Abstract : Males of the
sac-winged bat, Saccopteryx bilineata,
actively fill their propatagial sacs with
secretions from the genital region, the gular
gland, urine and saliva. From our observations
and those of Starck we deduce that propatagial
sacs in S. bilineata do not have a glandular
function, but are instead organs for the storage
and display of odours.
In addition to the already known "salting"
and hovering behaviour of male S. bilineata, we
describe in detail how odour is fanned to
roosting individuals during the complex,
stereotypic hovering displays. S. bilineata
males also coat the fur of their backs with
saliva using the wing tip and might scent-mark
"Yawning" may represent a visual as
well as an olfactory cue. Odour seems to play an
important role in the social communication of S.
bilineata and in other emballonurids, as
revealed by the broad distribution of wing sacs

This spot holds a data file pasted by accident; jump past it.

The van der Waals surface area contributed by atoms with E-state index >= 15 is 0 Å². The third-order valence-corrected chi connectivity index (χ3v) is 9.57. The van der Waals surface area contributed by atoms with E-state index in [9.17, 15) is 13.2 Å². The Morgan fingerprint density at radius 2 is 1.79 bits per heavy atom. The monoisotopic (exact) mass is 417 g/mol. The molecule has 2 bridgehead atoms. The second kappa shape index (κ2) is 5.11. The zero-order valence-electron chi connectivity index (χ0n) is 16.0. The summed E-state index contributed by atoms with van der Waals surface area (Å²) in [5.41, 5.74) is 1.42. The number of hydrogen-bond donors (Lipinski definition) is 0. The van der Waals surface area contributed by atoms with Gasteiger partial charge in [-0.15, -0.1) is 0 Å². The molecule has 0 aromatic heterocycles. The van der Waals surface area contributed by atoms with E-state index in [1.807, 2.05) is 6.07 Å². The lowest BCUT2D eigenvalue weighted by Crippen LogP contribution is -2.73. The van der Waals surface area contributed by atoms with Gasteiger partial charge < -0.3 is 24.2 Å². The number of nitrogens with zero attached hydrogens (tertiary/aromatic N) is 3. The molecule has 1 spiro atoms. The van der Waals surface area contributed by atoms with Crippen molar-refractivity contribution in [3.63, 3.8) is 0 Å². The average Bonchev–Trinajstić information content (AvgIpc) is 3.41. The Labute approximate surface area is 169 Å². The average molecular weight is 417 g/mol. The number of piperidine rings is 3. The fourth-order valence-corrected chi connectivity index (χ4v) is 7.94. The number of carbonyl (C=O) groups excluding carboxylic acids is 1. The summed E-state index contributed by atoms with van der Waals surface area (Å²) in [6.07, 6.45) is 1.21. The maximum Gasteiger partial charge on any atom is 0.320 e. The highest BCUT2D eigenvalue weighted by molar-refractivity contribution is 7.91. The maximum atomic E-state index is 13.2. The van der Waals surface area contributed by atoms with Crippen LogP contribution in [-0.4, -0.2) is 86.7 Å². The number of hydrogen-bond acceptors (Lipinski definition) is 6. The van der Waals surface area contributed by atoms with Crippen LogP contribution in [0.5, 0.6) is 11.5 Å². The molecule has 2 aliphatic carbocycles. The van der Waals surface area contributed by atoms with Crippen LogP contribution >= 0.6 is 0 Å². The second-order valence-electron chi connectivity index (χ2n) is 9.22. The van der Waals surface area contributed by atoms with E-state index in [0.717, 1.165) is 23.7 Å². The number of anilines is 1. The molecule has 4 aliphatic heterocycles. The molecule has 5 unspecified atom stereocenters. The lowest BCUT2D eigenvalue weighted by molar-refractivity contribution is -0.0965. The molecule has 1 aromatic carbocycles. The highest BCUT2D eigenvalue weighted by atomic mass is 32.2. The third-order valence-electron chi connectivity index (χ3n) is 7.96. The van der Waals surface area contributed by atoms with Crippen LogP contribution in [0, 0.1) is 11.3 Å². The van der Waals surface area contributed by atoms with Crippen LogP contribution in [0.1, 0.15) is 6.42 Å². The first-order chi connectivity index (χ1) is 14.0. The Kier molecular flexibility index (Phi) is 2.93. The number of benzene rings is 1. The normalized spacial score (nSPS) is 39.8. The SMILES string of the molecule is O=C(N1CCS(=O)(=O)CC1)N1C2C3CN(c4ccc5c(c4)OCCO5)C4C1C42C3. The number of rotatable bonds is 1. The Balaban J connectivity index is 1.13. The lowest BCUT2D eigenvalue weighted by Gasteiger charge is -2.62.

in this family. S. bilineata males display odour
during energetically costly hovering flights in
front of females. We demonstrate that the number
of hovering displays increases with harem size.
The mating effort of S. bilineata males
comprises a multimodal signalling behaviour.
ALThough males defend harem territories in which
females gather, females seem to be able to
choose the father of their progeny freely among
the males of a colony. This may have led to the
evolution of the complex mating displays by male
S. bilineata. [....]
"Yawning" : Male Saccopteryx often
"yawn" after or before agonistic
interactions with other individuals. First
they lowered their head and opened their mouth
slowly, then both lips were lifted and turned up
so that both rows of white teeth and the moist
pale gum were exposed.